It doesn't help either that Charles is a far less interesting character than Erik here. The former is a privileged rich kid barely aware - and dismissive - of his own sister's insecurities; the latter is a badass Nazi hunter out for revenge. I wonder if this was intentional, or if it's indicative of the storyline's weakness with characterization as a whole. None of the other mutants have any personality, with the exception of Mystique and Beast (and in Mystique's case, again, we already know how that's going to play out). One of Charles' recruits switches sides to Shaw for no apparent reason, then happily tries to kill the very people she earlier befriended. X-Men stories have always been ensemble pieces, and a good one knows how to give each minor character just enough characterization even as it necessarily focuses on one or two major protagonists. (Star Trek did this nicely.) This one culminates in a climax in which a bunch of them literally stand around doing nothing while the important characters duke it out.

Okay, okay, let me now talk about some of the movie's good parts. It's anchored by a pair of terrific performances, namely Michael Fassbender's and Kevin Bacon's. Erik's traumatic memories and volcanic rage - both at Shaw and at the mistreatment of mutantkind by humans - is forcefully portrayed by Fassbender, who is so confident in his screen presence that it's a wonder he's only now being recognised as a major star. And Bacon makes for a delicious villain, the kind so irredeemably evil and so smug and arrogant that his comeuppance is truly satisfying. There's a definite James Bondian vibe running through the movie, especially in the casual sexism (and sexiness) of the era and the Ken Adam-ish sets; I especially liked Shaw's submarine headquarters-cum-swinging bachelor pad. TMBF is an unabashed Bond fan, and I totally dug these; you can never have too many '60s-era Bond references, is what I say.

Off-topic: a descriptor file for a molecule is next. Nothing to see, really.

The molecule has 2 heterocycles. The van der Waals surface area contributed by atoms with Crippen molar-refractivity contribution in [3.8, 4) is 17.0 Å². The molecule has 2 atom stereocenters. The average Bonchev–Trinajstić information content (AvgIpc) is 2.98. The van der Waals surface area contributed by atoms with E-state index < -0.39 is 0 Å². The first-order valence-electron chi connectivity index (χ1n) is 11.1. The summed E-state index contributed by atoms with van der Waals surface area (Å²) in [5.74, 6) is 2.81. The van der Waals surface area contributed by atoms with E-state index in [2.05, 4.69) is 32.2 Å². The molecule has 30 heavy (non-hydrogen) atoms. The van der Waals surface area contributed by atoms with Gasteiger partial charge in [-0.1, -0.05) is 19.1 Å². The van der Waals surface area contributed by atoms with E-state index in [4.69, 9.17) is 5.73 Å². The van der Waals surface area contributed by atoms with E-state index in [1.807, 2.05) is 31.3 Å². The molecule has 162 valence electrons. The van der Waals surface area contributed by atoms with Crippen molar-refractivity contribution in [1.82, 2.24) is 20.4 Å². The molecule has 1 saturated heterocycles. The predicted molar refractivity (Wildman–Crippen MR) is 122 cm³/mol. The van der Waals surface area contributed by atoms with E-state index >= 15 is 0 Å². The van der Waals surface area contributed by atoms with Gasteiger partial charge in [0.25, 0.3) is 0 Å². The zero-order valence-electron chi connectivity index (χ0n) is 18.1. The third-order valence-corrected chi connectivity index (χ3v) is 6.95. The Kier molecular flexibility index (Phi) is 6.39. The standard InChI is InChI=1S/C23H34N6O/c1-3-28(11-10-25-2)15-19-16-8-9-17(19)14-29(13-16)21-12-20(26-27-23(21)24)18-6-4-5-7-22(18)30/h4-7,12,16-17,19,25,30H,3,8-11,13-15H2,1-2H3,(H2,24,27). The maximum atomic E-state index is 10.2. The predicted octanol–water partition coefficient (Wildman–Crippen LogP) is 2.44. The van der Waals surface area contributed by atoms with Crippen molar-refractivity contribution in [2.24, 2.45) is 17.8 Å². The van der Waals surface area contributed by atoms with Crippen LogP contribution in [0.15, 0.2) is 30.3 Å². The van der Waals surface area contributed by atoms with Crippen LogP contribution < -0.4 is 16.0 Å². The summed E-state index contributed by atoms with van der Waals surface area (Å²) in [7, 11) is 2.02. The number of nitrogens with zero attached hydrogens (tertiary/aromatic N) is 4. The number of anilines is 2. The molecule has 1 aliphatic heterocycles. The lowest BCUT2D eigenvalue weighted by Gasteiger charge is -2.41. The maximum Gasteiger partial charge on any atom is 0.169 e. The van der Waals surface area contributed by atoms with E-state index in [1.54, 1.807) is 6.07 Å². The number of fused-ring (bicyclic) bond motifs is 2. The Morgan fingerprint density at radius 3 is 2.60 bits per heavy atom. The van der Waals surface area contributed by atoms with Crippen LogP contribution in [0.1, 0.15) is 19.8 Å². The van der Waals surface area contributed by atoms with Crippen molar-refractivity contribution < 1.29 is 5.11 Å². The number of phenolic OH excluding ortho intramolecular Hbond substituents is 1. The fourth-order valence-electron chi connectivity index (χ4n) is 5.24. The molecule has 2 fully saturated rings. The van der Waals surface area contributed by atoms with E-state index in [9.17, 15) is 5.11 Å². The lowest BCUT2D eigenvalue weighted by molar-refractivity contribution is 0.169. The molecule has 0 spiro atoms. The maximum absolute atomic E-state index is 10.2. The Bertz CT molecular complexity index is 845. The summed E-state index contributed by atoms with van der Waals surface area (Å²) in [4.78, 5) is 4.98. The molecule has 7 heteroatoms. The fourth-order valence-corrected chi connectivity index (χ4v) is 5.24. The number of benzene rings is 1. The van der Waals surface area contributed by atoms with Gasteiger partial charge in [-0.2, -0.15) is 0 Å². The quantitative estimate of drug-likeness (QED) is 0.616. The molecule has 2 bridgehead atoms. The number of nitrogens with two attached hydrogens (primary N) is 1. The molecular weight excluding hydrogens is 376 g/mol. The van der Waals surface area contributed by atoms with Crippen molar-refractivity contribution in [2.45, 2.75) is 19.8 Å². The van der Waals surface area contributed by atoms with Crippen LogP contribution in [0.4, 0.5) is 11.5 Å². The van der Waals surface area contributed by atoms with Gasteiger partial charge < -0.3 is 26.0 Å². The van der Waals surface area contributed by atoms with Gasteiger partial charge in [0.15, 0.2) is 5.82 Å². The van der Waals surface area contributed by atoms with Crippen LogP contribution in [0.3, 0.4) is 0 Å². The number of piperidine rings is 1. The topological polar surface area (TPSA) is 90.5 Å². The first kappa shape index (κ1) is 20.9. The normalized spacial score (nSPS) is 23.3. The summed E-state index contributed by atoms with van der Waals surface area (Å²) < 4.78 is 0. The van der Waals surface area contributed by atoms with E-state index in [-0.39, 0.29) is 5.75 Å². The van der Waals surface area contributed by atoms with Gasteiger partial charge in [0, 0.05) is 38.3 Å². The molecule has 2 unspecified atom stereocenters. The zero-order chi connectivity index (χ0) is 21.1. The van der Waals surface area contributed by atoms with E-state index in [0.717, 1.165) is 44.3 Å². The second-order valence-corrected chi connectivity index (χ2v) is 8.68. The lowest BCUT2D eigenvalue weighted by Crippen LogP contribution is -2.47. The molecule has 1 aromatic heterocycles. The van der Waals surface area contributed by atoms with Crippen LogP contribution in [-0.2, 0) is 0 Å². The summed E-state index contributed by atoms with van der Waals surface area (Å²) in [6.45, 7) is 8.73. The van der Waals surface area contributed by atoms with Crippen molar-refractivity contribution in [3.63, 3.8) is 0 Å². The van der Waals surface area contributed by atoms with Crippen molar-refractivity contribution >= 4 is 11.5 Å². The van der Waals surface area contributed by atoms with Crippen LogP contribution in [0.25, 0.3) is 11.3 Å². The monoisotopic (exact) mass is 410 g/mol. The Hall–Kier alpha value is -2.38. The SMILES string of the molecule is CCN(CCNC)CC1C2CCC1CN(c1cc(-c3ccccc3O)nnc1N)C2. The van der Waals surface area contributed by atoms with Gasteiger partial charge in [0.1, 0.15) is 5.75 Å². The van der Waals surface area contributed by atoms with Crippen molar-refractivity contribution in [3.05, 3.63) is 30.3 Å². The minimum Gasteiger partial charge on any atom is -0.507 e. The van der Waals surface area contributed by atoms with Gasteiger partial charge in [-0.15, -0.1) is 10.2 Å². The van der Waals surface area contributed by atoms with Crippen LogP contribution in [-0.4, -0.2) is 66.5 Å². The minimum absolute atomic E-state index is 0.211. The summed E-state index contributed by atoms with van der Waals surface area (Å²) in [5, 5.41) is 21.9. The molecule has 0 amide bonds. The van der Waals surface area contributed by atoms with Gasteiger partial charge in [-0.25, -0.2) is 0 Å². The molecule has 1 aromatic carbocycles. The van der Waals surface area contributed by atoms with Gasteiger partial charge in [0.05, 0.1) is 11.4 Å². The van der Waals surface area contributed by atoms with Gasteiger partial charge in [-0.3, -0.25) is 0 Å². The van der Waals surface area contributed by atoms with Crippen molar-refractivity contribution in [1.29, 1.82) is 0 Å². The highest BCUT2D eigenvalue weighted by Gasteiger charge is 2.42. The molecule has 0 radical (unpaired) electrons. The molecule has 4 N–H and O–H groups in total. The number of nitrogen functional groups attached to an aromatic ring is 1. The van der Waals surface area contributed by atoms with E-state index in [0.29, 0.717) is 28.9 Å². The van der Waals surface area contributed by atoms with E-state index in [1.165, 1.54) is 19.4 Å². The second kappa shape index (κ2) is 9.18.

I don't know about Matthew Vaughn. I know everyone liked Kick-Ass, but I still haven't forgiven him for the hackjob he did on Neil Gaiman's Stardust. (Seriously, that movie botched the book soooo badly. Ask me about it sometime.) I may be biased against him, but I don't think he's that great a director, even though he keeps making big, ambitious comicbook adaptations and other geek-appeal movies. I don't think he's proven he has the intelligence to really deliver on the source materials he picks. So yeah, this is the second Vaughn film I'm giving 3-½ stars to, and this is my umpteenth 3-½ star review that sounds like I hated the movie. I didn't, really; I enjoyed it just fine. But the only way it's the best X-Men movie so far is if it's the first X-Men movie you've ever seen.

Expectations: man, that is one noisy trailer


k0k s3n w4i said...

I read Stardust before I saw the film - and I still think the film is superior to the book (my girlfriend concurs). I only like Neil Gaiman when his ideas are filtered through an interpreter; a comic book artist or a filmmaker (his best work, IMO, is still the Sandman comics). His stories in print seems to lack a certain liveliness about them. I've also read Neverwhere, American Gods, The Graveyard Book, Coraline, and I consistently feel the same way about them. I could even tell which parts of Good Omens was written by Pterry and which parts are his (as do my other fantasy geek friends).

TMBF said...

@k0k s3n w4i: I agree that Gaiman's prose doesn't match up to his comics work, but Stardust the novel beats the movie six ways to Sunday. It was just so much more mature and nuanced, and the movie dumbs it all down shamelessly. Vaughn did the same thing on Kick-Ass, toning down the grimmer parts of the comic and making it more of a crowd-pleaser. That's why I don't think he's a particularly intelligent director.

the writer said...

"It doesn't help either that Charles is a far less interesting character than Erik here."

for me,what made him interesting is that his willingness of helping other people like him to try fit in the community.look at how he treat raven when he first saw her in the kitchen.he let raven eat anything she like and treat her as a family without asking any further information about her.

"The former is a privileged rich kid barely aware (and dismissive) of his own sister's insecurities; the latter is a badass Nazi hunter out for revenge."

correction.raven is not charles's sister.he just treat her like his own sister.

"One of Charles' recruits switches sides to Shaw for no apparent reason, then happily tries to kill the very people she earlier befriended"

she was sick of being treated as 'circus clown' and people looking at her as freak.charles didn't really help her in sweeping her feeling aside hence,when sebastian came and ask her to join his side,she didn't reluctant to join them.